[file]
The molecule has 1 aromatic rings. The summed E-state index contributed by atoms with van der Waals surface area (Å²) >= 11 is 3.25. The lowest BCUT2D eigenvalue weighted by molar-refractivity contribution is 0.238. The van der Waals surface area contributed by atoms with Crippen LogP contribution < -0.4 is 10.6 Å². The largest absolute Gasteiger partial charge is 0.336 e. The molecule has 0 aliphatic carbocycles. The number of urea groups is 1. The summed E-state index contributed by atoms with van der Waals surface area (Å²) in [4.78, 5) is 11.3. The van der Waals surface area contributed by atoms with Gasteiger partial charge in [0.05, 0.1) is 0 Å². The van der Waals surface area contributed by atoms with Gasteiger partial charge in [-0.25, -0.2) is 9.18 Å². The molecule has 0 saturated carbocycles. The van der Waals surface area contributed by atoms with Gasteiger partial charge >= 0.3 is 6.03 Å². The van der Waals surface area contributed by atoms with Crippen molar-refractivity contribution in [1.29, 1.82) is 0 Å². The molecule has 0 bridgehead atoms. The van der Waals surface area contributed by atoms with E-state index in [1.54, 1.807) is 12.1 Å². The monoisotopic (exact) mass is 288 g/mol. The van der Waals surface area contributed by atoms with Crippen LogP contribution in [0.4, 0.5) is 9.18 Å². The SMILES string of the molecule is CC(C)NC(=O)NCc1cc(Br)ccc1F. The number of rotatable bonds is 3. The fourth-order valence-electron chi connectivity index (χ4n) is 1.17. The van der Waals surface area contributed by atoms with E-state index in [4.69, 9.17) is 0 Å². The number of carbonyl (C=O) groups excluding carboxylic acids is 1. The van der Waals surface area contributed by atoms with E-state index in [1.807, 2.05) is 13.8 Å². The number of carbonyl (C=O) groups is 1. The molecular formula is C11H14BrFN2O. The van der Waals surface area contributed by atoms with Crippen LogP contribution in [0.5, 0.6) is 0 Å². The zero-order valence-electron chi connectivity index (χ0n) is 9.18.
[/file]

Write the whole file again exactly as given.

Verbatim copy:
The molecule has 1 aromatic rings. The summed E-state index contributed by atoms with van der Waals surface area (Å²) >= 11 is 3.25. The lowest BCUT2D eigenvalue weighted by molar-refractivity contribution is 0.238. The van der Waals surface area contributed by atoms with Crippen LogP contribution < -0.4 is 10.6 Å². The largest absolute Gasteiger partial charge is 0.336 e. The molecule has 0 aliphatic carbocycles. The number of urea groups is 1. The summed E-state index contributed by atoms with van der Waals surface area (Å²) in [4.78, 5) is 11.3. The van der Waals surface area contributed by atoms with Gasteiger partial charge in [0.05, 0.1) is 0 Å². The van der Waals surface area contributed by atoms with Gasteiger partial charge in [-0.25, -0.2) is 9.18 Å². The molecule has 0 saturated carbocycles. The van der Waals surface area contributed by atoms with Gasteiger partial charge >= 0.3 is 6.03 Å². The van der Waals surface area contributed by atoms with Crippen molar-refractivity contribution in [1.29, 1.82) is 0 Å². The molecule has 0 bridgehead atoms. The van der Waals surface area contributed by atoms with E-state index in [1.54, 1.807) is 12.1 Å². The monoisotopic (exact) mass is 288 g/mol. The van der Waals surface area contributed by atoms with Crippen LogP contribution in [0.4, 0.5) is 9.18 Å². The SMILES string of the molecule is CC(C)NC(=O)NCc1cc(Br)ccc1F. The number of rotatable bonds is 3. The fourth-order valence-electron chi connectivity index (χ4n) is 1.17. The van der Waals surface area contributed by atoms with E-state index in [4.69, 9.17) is 0 Å². The number of carbonyl (C=O) groups excluding carboxylic acids is 1. The van der Waals surface area contributed by atoms with E-state index in [1.807, 2.05) is 13.8 Å². The number of carbonyl (C=O) groups is 1. The molecular formula is C11H14BrFN2O. The van der Waals surface area contributed by atoms with Crippen LogP contribution in [0.5, 0.6) is 0 Å². The zero-order valence-electron chi connectivity index (χ0n) is 9.18.